DELEGATION SIZE Single
- Ian Bamford
The United States Constitutional Convention will simulate the Convention in which the United States’ brightest citizens crafted their country’s blueprint for governance. Before the Convention, the United States had a weak and ineffective federal government called the Article of Confederation. The Confederation Congress essentially tried to coordinate the autonomous states in the country, but it had almost no powers to institute a national agenda or defend the country from attack. With the knowledge that their young country was failing, fifty-five delegates converged on Philadelphia to draft the guidelines for the United States’ next attempt at a government.
In USCCC, each delegate will be assigned to a historic individual who was in attendance at the Convention. Each delegate will have a set of objectives that they will attempt to achieve: some goals depending on the state they represent and potentially some personal goals depending on past writings. Delegates will be debating four main topics and will vote on three articles. The first topic of debate will be the role of the federal government and checks and balances. The following topics align with the three articles that will be passed: Article 1 is the powers of the legislative branch, Article 2 is the powers of the executive branch, and Article 3 is the powers of the judicial branch.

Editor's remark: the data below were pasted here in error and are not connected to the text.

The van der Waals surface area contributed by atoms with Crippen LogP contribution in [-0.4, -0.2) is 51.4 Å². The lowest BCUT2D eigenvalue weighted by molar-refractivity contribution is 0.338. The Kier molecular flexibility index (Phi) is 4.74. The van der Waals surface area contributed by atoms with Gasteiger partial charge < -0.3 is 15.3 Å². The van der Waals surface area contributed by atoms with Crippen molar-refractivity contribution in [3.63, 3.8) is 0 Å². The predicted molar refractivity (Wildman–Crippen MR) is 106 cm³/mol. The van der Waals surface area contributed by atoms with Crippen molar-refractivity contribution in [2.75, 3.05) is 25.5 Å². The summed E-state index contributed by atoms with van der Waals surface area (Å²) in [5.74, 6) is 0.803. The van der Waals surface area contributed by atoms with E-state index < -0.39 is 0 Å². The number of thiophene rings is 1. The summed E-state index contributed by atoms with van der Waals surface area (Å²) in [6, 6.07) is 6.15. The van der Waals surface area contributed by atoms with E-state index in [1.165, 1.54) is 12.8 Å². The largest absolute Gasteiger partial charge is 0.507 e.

The committee has four pedagogical goals: first, delegates will learn basic political theory such as separation of powers, checks and balances, the American common law system, and Constitutional law. Second, delegates will learn the history of post-Revolutionary America which will help to explain many of the aspects of the real Constitution. Third, delegates will develop their ability to collaborate, negotiate, and debate with their peers. Fourth, delegates will practice their public speaking skills.